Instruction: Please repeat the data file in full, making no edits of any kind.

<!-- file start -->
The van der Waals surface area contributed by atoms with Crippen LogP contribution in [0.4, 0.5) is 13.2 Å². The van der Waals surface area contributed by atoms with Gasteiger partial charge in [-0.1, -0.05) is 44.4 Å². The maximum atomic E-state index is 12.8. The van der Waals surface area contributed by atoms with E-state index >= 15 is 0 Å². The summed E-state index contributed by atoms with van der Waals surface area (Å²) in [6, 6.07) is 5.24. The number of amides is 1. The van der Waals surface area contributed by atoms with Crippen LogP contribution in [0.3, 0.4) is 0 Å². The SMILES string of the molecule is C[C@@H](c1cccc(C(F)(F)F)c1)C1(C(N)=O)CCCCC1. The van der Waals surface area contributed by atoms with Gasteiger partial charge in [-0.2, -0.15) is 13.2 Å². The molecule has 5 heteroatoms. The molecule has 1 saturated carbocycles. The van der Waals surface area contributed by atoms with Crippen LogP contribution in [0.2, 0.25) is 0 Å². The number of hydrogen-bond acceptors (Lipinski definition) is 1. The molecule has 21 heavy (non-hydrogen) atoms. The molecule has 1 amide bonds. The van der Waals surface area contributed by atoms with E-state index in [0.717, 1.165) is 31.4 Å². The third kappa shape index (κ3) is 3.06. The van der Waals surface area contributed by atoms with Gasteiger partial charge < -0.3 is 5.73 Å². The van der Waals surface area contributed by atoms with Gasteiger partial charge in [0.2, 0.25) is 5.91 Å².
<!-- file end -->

The van der Waals surface area contributed by atoms with Crippen LogP contribution in [0.4, 0.5) is 13.2 Å². The van der Waals surface area contributed by atoms with Gasteiger partial charge in [-0.1, -0.05) is 44.4 Å². The maximum atomic E-state index is 12.8. The van der Waals surface area contributed by atoms with E-state index >= 15 is 0 Å². The summed E-state index contributed by atoms with van der Waals surface area (Å²) in [6, 6.07) is 5.24. The number of amides is 1. The van der Waals surface area contributed by atoms with Crippen LogP contribution in [0.3, 0.4) is 0 Å². The SMILES string of the molecule is C[C@@H](c1cccc(C(F)(F)F)c1)C1(C(N)=O)CCCCC1. The van der Waals surface area contributed by atoms with Gasteiger partial charge in [-0.2, -0.15) is 13.2 Å². The molecule has 5 heteroatoms. The molecule has 1 saturated carbocycles. The van der Waals surface area contributed by atoms with Crippen LogP contribution in [0.2, 0.25) is 0 Å². The number of hydrogen-bond acceptors (Lipinski definition) is 1. The molecule has 21 heavy (non-hydrogen) atoms. The molecule has 1 amide bonds. The van der Waals surface area contributed by atoms with E-state index in [0.717, 1.165) is 31.4 Å². The third kappa shape index (κ3) is 3.06. The van der Waals surface area contributed by atoms with Gasteiger partial charge < -0.3 is 5.73 Å². The van der Waals surface area contributed by atoms with Gasteiger partial charge in [0.2, 0.25) is 5.91 Å².